The UK is experiencing a prolonged heatwave which could exceed that of the exceptional 1976 summer. It is an “Endless Summer” – like that surf movie. So is climate change to blame?
Climate Change is happening but what that really means is that whenever a heat wave occurs it will likely be 1C warmer than it would have been 100y ago. It does not imply that heatwaves will occur more often. In other words a record temperature of 35C in 1930 might now become 36C now and perhaps even 37C by 2100. Having said that, most of the observed warming occurs a night (minimum temperatures are rising faster than maximum temperatures)
Of course all this depends on exactly how you define a heatwave. This is much easier for the UK because normally we have cool summers with lots of rain. Those who can afford to escape the misery by taking a package holiday to Spain instead. Last year (2017) was a classic example with loads of rain and average temperatures just over 17C. I would define a UK heatwave as a period of at least six weeks with hardly any rain, with daily sunshine and high ( > 26C) maximum temperatures. There have been 3 such summer heatwaves in the last 50 years. Here they are:
1976 was an exceptional summer. The first rain was the day I got married 28th August just as we were leaving the church, although it cleared up later! The heat was restricted to Western Europe though.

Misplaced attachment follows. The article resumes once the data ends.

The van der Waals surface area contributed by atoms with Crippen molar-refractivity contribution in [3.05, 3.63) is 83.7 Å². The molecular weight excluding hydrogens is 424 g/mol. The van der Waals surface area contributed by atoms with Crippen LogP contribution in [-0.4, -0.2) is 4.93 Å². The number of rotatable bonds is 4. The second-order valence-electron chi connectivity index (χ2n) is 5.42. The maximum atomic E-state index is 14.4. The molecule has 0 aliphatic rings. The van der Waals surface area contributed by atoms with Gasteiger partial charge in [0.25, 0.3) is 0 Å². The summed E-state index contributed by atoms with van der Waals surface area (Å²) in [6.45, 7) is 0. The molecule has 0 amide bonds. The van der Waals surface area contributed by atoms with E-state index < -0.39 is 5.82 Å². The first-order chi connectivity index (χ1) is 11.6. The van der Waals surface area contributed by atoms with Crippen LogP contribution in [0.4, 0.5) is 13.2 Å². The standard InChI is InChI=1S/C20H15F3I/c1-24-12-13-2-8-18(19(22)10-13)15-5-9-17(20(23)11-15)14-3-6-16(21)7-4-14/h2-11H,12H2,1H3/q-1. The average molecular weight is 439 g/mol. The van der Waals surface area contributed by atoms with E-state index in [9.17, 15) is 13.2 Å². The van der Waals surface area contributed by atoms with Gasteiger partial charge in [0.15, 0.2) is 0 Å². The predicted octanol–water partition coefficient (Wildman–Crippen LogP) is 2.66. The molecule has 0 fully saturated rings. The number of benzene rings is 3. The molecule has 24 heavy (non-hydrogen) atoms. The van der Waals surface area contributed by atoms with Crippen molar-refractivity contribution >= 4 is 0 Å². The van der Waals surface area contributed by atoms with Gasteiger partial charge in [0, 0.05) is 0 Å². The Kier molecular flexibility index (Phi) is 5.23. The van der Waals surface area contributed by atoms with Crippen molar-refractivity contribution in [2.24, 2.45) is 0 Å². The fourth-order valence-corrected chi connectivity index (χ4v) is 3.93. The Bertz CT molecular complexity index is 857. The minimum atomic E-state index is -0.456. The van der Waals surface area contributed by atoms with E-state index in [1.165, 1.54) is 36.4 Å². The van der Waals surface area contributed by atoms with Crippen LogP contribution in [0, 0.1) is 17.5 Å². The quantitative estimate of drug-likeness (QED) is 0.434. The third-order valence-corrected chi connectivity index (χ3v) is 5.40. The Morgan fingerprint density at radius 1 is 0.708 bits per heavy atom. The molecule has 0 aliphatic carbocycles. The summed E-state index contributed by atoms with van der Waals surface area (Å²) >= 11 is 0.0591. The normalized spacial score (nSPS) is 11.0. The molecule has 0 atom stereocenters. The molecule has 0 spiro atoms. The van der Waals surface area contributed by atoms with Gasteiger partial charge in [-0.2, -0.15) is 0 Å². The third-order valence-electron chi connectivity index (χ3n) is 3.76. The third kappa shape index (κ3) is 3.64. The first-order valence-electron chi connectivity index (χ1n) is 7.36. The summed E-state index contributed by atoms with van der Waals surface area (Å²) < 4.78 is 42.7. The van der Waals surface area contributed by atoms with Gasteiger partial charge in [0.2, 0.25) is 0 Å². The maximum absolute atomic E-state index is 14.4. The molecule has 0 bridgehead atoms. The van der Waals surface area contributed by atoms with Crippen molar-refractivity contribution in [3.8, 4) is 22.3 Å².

2003 saw record high temperatures especially in France.
2018 is shaping up to be an exceptional summer for the UK. At the time of writing we only have data for June this year, but it seems likely that July will be warmer still. This is also why I show comparisons with 1976 also for June. August 2003 was the hottest month for Europe.
AR5 chapter 2 claims there is evidence of an increase in heatwaves in Europe, but they don’t define what a heatwave is. It seems to be the number of days temperatures exceed some threshold which I would indeed expect to increase, but that is not what I call a heatwave. It is true that Europe has been warming. This is what I calculated by using my triangulation method for Europe’s temperature anomaly (same as used for the plots above).
Europe seems to have warmed slightly faster than the global average since 2000. Therefore you would expect the number of days above a certain threshold to increase, but these are still not heatwaves. Heatwaves are the result of a particular weather pattern with high pressure extending over the UK caused by a weak Jet stream lying north of mainland UK. The heat which would normally migrate to the north gets trapped below it. In fact Greenland and Labrador are far cooler than normal as a result. It is actually snowing in Labrador!